Effectively managing email continues to be a struggle for many agency staff. Unfortunately, email is the most significant productivity drains in an agency today. In past TechTips, I have talked about many different strategies you can use to regain control over your email inbox.
One strategy is to learn how to write better emails. Improving the emails you send can significantly reduce the emails you receive and make it much easier for you to respond. Here are seven suggestions that are simple yet can be very useful:
Receiving paper statements in the mail is a pain. Especially for those of us who store information electronically. I have stopped receiving paper statements from any vendor that offers this option. I no longer want to have to deal with a physical copy of the statement.
However, I do want to save the statement in my electronic filing system. I may need it at a later time. While I could just go to the vendor website and retrieve it when needed, I have found that most keep past statements online for only 18 months.
Retrieving electronic statements by hand takes time. Time I do not want to waste.
Fortunately, I found a service a while ago that automatically retrieves my statements and pushes them to my chosen electronic file cabinet, which for me is Evernote.
Sometimes crazy ideas are just that — crazy.
And sometimes crazy ideas lead to reinventing normal. The following quotes are from Jeff Bezos’ 2013 Shareowner Letter.
Nothing gives us more pleasure at Amazon than “reinventing normal” – creating inventions that customers love and resetting their expectations for what normal should be.
Failure comes part and parcel with invention. It’s not optional. We understand that and believe in failing early and iterating until we get it right. When this process works, it means our failures are relatively small in size (most experiments can start small), and when we hit on something that is really working for customers, we double-down on it with hopes to turn it into an even bigger success. However, it’s not always as clean as that. Inventing is messy, and over time, it’s certain that we’ll fail at some big bets too. —Jeff Bezos (2013 Shareowner Letter)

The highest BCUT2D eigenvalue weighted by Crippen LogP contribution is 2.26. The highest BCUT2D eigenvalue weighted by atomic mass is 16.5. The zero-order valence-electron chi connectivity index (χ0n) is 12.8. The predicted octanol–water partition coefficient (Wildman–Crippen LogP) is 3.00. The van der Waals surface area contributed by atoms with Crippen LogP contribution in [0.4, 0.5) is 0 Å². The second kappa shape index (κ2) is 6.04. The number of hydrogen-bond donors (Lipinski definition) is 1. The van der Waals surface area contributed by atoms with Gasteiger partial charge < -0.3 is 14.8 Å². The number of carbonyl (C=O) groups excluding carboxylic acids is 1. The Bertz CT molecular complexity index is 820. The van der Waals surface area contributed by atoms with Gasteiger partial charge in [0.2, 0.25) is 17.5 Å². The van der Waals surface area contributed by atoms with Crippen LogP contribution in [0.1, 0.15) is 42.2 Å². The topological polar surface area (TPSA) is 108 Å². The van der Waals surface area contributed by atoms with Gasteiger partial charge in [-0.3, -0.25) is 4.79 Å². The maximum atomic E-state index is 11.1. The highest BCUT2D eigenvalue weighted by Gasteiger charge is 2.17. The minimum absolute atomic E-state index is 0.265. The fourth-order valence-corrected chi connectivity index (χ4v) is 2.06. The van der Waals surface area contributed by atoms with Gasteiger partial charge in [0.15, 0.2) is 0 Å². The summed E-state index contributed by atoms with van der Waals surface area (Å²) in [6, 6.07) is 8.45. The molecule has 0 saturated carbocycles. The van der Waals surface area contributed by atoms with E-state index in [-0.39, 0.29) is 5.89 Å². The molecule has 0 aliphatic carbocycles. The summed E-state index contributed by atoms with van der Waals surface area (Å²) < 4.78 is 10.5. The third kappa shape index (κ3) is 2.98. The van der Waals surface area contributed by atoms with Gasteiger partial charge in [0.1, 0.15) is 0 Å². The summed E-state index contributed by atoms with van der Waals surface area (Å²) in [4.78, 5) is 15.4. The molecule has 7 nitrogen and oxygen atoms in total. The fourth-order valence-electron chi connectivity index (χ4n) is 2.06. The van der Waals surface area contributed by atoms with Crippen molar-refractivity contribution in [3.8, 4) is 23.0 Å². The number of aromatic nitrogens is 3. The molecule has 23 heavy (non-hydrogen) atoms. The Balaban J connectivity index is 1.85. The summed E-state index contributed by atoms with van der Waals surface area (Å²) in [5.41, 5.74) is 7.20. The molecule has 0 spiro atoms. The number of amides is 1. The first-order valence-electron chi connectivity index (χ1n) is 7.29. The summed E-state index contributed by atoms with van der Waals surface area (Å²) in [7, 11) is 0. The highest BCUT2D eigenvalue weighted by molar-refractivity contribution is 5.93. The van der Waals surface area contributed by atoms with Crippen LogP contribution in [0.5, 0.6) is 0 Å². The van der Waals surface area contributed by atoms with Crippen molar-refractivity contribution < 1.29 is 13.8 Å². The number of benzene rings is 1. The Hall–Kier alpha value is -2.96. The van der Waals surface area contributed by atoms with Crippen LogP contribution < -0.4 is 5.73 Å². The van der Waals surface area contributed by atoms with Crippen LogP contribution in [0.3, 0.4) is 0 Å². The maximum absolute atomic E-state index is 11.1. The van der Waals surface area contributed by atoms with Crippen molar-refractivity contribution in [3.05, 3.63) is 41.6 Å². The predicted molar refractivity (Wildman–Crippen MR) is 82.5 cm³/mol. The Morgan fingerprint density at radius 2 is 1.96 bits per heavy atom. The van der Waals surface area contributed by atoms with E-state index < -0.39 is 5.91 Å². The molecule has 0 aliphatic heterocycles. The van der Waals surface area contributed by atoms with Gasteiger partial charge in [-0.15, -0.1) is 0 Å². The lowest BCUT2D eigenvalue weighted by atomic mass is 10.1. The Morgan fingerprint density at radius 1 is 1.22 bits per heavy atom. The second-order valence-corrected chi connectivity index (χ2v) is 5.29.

What are you doing to “reinvent normal” for your customers?
David Carothers has come up with a crazy idea – an insurance producer reality series. Here is how he described it in a recent email.
Email remains the primary method we use to communicate with others. It is essential to make sure the other party receives the emails you send.
Spam (unwanted email) is a big problem and has made the process of making sure your email is received a bit more complicated. Many tools help manage and block unwanted emails from your inbox. Most agencies have a spam filter on their incoming email. So do your customers. Your incoming emails could be considered unwanted spam by your customer’s spam filter.
Practicing proper email etiquette is one way to help make sure your emails are received in your customer’s inbox. Another is providing instructions to your clients on how to “whitelist” your emails with their Internet Service Provider (ISP) to make sure they are received.
Creating visually appealing graphics has always been a good practice to capture client and prospects’ attention. While a simple graphic may work fine for your current needs, it’s increasingly important to step up your visual creation game. Between online articles, social media posts, and emails, we are becoming accustomed to a higher level and quality for graphic design.
A couple of weeks ago, I received a question from Steve Lipstone from the Lipstone Insurance Group in North Carolina. He had seen an engaging graphic in an article and wanted to know, “What type of software programs can you use (free or paid) to create graphics?” I thought maybe there might be others who have the same question.
Fortunately, a growing list of tools will help you create stunning graphics without needing to be a graphic designer or hire one. I have written about several of these tools in the past. Below are links to articles that describe the tools in more detail.